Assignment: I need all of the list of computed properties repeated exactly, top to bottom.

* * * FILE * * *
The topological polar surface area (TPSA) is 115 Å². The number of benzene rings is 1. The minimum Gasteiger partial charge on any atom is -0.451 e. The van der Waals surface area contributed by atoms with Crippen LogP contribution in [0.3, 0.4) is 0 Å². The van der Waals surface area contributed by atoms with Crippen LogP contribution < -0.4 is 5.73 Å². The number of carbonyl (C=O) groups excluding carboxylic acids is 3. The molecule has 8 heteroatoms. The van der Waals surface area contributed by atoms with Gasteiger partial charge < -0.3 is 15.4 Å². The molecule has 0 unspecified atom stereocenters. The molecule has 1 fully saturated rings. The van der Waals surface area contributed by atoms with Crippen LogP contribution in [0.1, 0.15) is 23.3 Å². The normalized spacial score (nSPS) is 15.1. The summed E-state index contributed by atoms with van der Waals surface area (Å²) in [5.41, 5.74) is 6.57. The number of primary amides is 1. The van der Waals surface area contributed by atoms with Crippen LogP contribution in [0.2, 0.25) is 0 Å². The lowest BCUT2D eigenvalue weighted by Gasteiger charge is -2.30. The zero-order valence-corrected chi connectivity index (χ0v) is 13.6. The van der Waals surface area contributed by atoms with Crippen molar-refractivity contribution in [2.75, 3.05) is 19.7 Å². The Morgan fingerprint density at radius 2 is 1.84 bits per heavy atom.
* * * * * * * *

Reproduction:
The topological polar surface area (TPSA) is 115 Å². The number of benzene rings is 1. The minimum Gasteiger partial charge on any atom is -0.451 e. The van der Waals surface area contributed by atoms with Crippen LogP contribution in [0.3, 0.4) is 0 Å². The van der Waals surface area contributed by atoms with Crippen LogP contribution < -0.4 is 5.73 Å². The number of carbonyl (C=O) groups excluding carboxylic acids is 3. The molecule has 8 heteroatoms. The van der Waals surface area contributed by atoms with Gasteiger partial charge < -0.3 is 15.4 Å². The molecule has 0 unspecified atom stereocenters. The molecule has 1 fully saturated rings. The van der Waals surface area contributed by atoms with Crippen LogP contribution in [0.1, 0.15) is 23.3 Å². The normalized spacial score (nSPS) is 15.1. The summed E-state index contributed by atoms with van der Waals surface area (Å²) in [5.41, 5.74) is 6.57. The number of primary amides is 1. The van der Waals surface area contributed by atoms with Crippen LogP contribution in [0.2, 0.25) is 0 Å². The lowest BCUT2D eigenvalue weighted by Gasteiger charge is -2.30. The zero-order valence-corrected chi connectivity index (χ0v) is 13.6. The van der Waals surface area contributed by atoms with Crippen molar-refractivity contribution in [2.75, 3.05) is 19.7 Å². The Morgan fingerprint density at radius 2 is 1.84 bits per heavy atom.